30 January 2012

The Fox Inheritance by Mary E. Pearson


Once there were three. Three friends who loved each other—Jenna, Locke, and Kara. And after a terrible accident destroyed their bodies, their three minds were kept alive, spinning in a digital netherworld. Even in that disembodied nightmare, they were still together. At least at first. When Jenna disappeared, Locke and Kara had to go on without her. Decades passed, and then centuries. Two-hundred-and-sixty years later, they have been released at last. Given new, perfect bodies, Locke and Kara awaken to a world they know nothing about, where everyone they once knew and loved is long dead. Everyone except Jenna Fox.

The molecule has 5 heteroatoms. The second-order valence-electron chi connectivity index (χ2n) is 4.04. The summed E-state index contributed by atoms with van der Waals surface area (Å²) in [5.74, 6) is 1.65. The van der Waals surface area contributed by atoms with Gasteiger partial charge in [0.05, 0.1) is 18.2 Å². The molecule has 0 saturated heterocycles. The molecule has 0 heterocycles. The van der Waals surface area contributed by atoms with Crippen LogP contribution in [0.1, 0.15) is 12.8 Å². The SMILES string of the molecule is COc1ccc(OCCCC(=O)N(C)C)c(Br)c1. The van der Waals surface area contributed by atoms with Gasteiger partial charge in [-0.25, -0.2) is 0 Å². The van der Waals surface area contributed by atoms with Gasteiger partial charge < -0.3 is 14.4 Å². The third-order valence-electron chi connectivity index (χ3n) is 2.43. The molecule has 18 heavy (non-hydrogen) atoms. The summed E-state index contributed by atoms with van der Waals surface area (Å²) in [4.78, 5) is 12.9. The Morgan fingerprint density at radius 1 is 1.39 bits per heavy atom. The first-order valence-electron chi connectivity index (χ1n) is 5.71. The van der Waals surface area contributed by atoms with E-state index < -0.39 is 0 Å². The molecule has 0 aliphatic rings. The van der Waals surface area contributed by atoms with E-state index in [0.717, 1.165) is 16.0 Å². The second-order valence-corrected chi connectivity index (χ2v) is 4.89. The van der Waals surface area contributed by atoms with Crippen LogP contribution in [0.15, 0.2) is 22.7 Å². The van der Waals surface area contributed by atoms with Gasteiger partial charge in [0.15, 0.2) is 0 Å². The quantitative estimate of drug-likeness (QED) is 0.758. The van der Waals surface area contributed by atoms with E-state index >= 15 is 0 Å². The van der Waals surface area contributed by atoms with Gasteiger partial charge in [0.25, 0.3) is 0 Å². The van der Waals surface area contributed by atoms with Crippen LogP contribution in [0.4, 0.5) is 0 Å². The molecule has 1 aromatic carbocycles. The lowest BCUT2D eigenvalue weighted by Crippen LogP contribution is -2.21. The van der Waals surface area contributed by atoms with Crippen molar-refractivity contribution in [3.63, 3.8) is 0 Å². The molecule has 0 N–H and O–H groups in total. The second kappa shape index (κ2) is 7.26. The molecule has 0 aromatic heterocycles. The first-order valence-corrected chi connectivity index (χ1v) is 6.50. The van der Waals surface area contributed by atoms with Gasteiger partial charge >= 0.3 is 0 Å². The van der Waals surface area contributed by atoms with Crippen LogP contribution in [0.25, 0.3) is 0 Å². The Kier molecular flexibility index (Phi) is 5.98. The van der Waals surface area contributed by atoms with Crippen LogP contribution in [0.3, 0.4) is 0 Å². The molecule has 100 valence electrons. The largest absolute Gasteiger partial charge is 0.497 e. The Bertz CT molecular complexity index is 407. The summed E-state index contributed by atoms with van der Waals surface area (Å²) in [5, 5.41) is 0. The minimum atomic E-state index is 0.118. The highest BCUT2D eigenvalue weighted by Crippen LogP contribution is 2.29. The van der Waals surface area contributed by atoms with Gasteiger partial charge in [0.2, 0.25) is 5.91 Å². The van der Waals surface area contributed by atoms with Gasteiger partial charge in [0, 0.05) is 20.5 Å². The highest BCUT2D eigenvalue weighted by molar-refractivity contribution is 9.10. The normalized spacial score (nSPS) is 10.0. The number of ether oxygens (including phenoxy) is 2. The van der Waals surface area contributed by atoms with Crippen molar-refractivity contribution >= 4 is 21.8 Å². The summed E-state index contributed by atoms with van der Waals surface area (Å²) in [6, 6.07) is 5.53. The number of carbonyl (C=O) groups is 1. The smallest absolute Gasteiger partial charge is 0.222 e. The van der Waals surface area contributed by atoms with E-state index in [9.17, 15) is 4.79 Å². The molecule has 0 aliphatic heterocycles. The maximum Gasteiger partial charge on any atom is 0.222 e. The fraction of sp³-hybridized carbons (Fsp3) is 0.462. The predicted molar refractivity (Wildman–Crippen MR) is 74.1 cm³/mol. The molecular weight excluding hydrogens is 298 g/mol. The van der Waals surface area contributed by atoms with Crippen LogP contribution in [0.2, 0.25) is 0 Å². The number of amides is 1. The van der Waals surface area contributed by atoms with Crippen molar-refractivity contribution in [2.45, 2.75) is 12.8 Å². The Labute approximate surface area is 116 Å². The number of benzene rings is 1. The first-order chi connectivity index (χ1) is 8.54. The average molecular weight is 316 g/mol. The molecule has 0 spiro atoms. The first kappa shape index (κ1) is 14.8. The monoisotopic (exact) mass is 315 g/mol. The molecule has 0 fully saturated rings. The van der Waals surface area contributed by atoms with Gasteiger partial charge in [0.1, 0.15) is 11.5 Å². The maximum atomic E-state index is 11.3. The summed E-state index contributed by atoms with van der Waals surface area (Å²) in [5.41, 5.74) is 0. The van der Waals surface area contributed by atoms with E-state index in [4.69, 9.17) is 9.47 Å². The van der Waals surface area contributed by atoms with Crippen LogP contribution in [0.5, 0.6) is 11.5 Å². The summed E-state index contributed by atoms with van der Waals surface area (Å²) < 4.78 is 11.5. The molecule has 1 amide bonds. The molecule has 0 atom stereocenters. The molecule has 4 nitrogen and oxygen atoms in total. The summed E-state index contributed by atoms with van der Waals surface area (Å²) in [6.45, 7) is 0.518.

This is a very interesting choice in a sequel to The Adoration of Jenna Fox. I like how it chose to follow Kara and Locke instead of Jenna again because I’m not sure I could handle more strife and conflict in Jenna’s life. I really felt at the end of The Adoration of Jenna Fox that she was getting the peace she deserved, and I like to go on thinking that. I like even more how Locke and Kara are such different people, both from each other and from the people they were before the accident and the download storage. Both of them have been stuck inside the data cubes for centuries, but it affected them in different ways. Locke comes out hungry for life, wanting to experience everything that he can now that he can feel and sense again. Kara, on the other hand, was changed by her cube experience by becoming angry and bitter, and she wants nothing more than revenge. The two characters are good as foils for each other and written in such a way that they are both believable; even when Kara has her most crazy moments you can understand and sympathize with her. The plot follows the world Pearson built in the previous book, and the plot twists and issues that Locke and Kara face are different from what Jenna experienced but still feel realistic and not contrived. Although Kara is the driving force in the book she’s not always present, which allows Locke to develop a voice all his own. In fact, this voice develops so far that it is hard to figure out some of the other characters because we see them through the lens of Locke and his perceptions, and this filter sometimes stilts the development of other characters in a way that Jenna didn’t have in the first book. Locke’s voice, however, is worth listening to, and you should stick it out for the surprise action-filled ending.

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